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Old 04-17-2010, 07:53 AM   #15
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Originally Posted by JeanneP' date='16 April 2010 - 12:56 AM View Post


None of this is to argue against controls against bio-fouling, but I believe Australia's focus on private yachts is an expensive imposition (AUD $250 an hour? That's about twice the markup that is placed on retail goods for sale!) when it is the commercial ships speeding across temperature and time zones that are the major culprits, and about which nothing is yet done. Private yachts generally do not carry, nor expel, ballast water which have been the identified source of some of the worst pest introductions, including zebra mussels, comb jellies, the european green crab, and sea stars. When one looks at the size of the commercial ships, and their numbers entering the harbors of the world, to expend significant resources to control recreational vessels' questionable source of biofouling but not the commercial ships, seems to me to be little more than a stage show that accomplishes little, if anything at all.
I would agree fully that AUD$250 an hour is a bit pricey! As I am going to be sailing to Aus from NZ in a few months I expect that I will be a bit grumpy at the cost when we get into Brisbane.

I also agree that commercial vessels pose an obvious risk- they dont get off scott-free though. Ballast water regs being as they are now there are costs they carry. I know of a big chemical carrier that was coming into the Port of Vancouver a few years ago that had not exchanged its ballast water at sea and was arriving from a designated risk area. It was to be turned away from port but the weather was bad (solas comes before pests) so the port let it in but not before they had their ballast water sterilised by independent experts (the company I work for!) at a cost to the vessel operator of about $30k.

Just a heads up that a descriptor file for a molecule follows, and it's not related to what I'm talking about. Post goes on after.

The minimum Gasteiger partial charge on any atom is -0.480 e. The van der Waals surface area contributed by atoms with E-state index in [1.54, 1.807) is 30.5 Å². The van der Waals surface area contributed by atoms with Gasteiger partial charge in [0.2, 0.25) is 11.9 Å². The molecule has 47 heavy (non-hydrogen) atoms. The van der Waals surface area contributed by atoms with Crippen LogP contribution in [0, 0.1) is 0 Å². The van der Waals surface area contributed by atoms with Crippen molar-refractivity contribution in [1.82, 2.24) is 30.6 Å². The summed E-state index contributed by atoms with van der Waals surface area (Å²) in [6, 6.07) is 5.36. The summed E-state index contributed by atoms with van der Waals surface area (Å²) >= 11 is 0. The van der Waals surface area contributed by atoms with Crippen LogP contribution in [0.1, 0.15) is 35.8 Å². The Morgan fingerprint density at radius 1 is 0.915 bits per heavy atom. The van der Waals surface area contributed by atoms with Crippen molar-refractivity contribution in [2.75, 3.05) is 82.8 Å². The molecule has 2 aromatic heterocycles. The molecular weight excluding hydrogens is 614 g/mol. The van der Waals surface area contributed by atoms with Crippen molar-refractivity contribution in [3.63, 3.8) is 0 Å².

No question though that we could do more and international negotiations are underway to do just that. I do re-iterate though that recreational yachts are a major risk, however (not my boat-home, of course!!). A project in NZ recently looked at trying to assess the risk of rec yachts by assessing from the surface. Basically the team made an estimate of fouling from the surface then followed that up by diving on the yacht and making a quantitative assessment (including identifications of critters scraped off) of the fouling actually on the wetted area. There was (no surprise) a pretty strong relationship between those yachts that were obviously fouled from the surface with what was below. But (and this is a big but), several fairly nasty hitchhikers were present on yachts that looked really good from the surface <<sigh>>.... so basically there was no bomb-proof message to take away from the study. Similar work in oz has revealed much the same thing.

The black striped mussel (BSM) problem in Darwin in 99 emphasised that small boats do play a big role in transmitting marine pests. That cleanup cost $3million and it was due to small boats bringing in BSM. I was chatting with a dive inspector for AFMA (aussie fisheries management agency) in Darwin yesterday about how they found BSM, asian bag mussels and green mussels on a single boat trying to get to Australia just last week. Their response is to quarantine the boat well offshore, wrap the wetted surface in a bag and fill it with a chlorine solution for a couple of days!! When everything is dead they let it out. That is at no cost to the vessel owner.. unless of course they are illegally fishing or people smuggling, in which case they just bring the now sterilized boat to shore and torch it!!

Sorry I am nattering on again a bit- it's a fascinating topic (at least to us science geeks!)



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